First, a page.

The King is here.
I let 12 days go by after his birth without so much as posting a picture.
Sorry. I’m easily distracted. I’ve had non-stop company and I’ve been nursing a newborn around the clock, which for a novice such as myself, requires both hands.
So yes. I’ve neglected to update my favorite corner of the web.
But what about Henry, you ask.
I’m sure it’s why most of you have pulled up this site repeatedly over the last couple weeks.
The newborn I birthed! Where is he? How did it go? Did the birth center live up to its expectations? Would I recommend natural childbirth? (More on that later…)
I know some of you grew impatient and decided to find my Facebook profile. As cringe-worthy as FB can be sometimes, it’s much less time-consuming than writing a real blog post. For someone whose friends and family are scattered all over the world Facebook is a requisite social networking tool. My profile has been a hub of activity since Henry’s birth.
In this space, however, I like to take my time.
Just like Henry.
Who, by the way, was born at 1:05 p.m., Sunday, June 5 at Breath of Life Birth Center.
He weighed 8 lbs., 12 oz. and measured 21 inches long.
“Ooo! It’s about time we got a trucker,” said my midwife, who sized me up with a disconcerting GRIN as I waddled painfully into the birth center in the throes of active labor. “We’ve had a lot of pipsqueaks lately.”
The most coherent thing I said that morning: “A TRUCKER?! I don’t want a trucker!”
But I got a trucker, who one hour after being born attempted to crawl. No kidding.
I had a post in the can prepared for the day I went into labor. I wrote it two weeks before the Trucker King’s due date with the thought that I might go into labor EARLY.
I wrote it thinking I’d have a SLOW and steady labor. That I’d have time to open my laptop, sign onto my blog and publish a saved post.
Labor is supposed to creep up on first-timers, or at least that’s what they told us in our natural childbirth classes.
Most first-timers labor at home, grab small bites to eat, walk around the block, breathe slow and steady and allow their husbands to rub their backs.
This first-timer downloaded Iron & Wine’s best-of double disc in anticipation of the ebb and flow of mild contractions.
Mild my ass.
I woke up at 6 a.m. with medium contractions that by 8 a.m. had become sharp and unforgiving.
I tried to eat a bowl of Special K Red Berries, but there was no time for that. It sat on the kitchen table, milk-less and uneaten until my father dumped it back into the box after my husband, my mother and me sped off to the birth center at 8:30 a.m.
After pulling a no-show for five days, the King was ready to assume his thrown in a manner aptly described by my midwife as “rapid-fire.”
Or, as I like to describe it, FAST and FURIOUS.
Seven hours of total labor.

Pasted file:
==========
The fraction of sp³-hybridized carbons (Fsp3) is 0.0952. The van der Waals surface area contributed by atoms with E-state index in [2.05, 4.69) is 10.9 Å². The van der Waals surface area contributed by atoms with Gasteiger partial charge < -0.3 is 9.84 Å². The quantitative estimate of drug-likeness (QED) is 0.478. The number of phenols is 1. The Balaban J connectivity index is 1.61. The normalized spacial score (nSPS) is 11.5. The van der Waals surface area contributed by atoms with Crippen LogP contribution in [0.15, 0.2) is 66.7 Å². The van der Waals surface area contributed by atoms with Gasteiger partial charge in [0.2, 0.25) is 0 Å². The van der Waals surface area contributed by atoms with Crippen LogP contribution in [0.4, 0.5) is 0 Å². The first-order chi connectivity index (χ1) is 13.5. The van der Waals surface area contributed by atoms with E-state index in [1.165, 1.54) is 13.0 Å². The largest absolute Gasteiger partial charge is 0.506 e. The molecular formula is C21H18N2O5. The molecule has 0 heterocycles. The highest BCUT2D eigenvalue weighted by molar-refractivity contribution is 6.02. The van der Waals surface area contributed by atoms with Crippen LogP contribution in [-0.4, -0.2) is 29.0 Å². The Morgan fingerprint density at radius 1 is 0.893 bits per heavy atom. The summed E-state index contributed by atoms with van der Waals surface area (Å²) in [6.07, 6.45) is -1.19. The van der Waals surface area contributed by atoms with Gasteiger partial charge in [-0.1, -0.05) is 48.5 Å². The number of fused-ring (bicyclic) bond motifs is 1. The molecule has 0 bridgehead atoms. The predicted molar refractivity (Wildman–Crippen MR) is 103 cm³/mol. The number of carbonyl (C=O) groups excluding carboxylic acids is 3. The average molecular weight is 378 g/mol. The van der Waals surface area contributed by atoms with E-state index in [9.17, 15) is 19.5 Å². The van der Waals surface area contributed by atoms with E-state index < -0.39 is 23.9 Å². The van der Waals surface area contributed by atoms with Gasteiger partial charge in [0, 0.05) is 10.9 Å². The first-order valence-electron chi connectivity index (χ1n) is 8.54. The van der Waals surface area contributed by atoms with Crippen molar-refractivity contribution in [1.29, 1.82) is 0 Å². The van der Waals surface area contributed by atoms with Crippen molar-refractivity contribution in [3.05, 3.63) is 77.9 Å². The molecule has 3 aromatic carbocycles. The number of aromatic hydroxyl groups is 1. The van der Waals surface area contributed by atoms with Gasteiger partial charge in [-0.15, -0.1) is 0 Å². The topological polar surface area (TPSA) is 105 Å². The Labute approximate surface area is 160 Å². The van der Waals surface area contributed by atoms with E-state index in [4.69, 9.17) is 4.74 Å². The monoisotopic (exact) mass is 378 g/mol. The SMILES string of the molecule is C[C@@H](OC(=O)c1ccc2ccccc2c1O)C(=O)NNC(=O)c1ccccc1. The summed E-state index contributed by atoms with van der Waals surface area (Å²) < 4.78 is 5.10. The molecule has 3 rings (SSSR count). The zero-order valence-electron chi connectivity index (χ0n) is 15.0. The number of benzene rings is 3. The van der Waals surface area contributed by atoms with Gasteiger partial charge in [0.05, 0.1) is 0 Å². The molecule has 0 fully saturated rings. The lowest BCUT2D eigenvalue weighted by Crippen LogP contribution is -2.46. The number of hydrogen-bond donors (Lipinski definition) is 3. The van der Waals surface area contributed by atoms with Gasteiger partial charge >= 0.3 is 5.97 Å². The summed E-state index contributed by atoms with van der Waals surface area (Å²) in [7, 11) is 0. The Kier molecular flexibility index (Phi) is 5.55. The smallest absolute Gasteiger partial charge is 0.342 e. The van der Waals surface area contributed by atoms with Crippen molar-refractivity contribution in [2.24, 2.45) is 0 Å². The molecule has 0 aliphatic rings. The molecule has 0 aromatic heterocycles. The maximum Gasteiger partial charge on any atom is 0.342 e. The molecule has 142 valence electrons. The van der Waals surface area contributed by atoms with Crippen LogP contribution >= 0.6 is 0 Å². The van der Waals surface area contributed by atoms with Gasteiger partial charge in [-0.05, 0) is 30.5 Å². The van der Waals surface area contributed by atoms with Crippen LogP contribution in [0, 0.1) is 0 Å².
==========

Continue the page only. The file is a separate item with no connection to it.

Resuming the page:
Almost four hours of PUSHING.
Just me in a jacuzzi tub, my mother covering my head and neck in ice-cold wash cloths, my husband gritting his teeth as I drained the blood from his hands with each push.
It was grueling.
The hardest f#@%ing thing I’ve ever done.
But it’s done.
And now I feel like I can do anything.
Had I been in a hospital, would they have let me push for nearly four hours?
One of my friends was over the other day to see Henry. She’s a nurse at a nearby hospital. I asked her if they would have let me push for four hours. She shook her head no. Probably not.
I might have ended up with a C-section.
Or other unfavorable interventions would have been used.
Three things were in my favor that day:
1. Henry’s heart rate was strong and consistent. He was in the birth canal for a long time, but he was never in distress. My water didn’t break until five minutes before he was born, thus there wasn’t a scary sense of urgency to get him out ASAP.
2. My physicality. Remember all that running? All the insistence on training for something I knew would be insanely difficult? It paid off, people. Nothing prepared me better for natural childbirth than the stamina, strength and endurance I built up by running, biking and swimming pre-pregnancy and during pregnancy. Nothing. Not even yoga. You can’t downward-dog your way through a four-hour pushing phase, but you can sweat, scream and endure. I know it ain’t pretty and that some of you might think I’m crazy, but 12 days later, I’m proud, relieved and grateful that I was able to do it my way.
3. My midwife. She was amazing. She never let me think I couldn’t do it on my own. She never told me I was doing anything wrong. She saw me through the most taxing physical experience of my life with the calm, cool composure of a woman who has delivered hundreds of babies. Two hours into pushing, I turned to her and asked, “Is something wrong?” And she said to me, “Everything is fine. You’re doing great. The baby is fine. You’re almost there.” It was exactly what I needed to hear, even if I wasn’t almost there.
I’m cutting this short because I’ve stalled long enough…
Let me formally introduce you to His Royal Majesty, Henry Richard.
He’s the best thing Joe and I have ever done.
I’m sure you’ll hear more about him at a later date.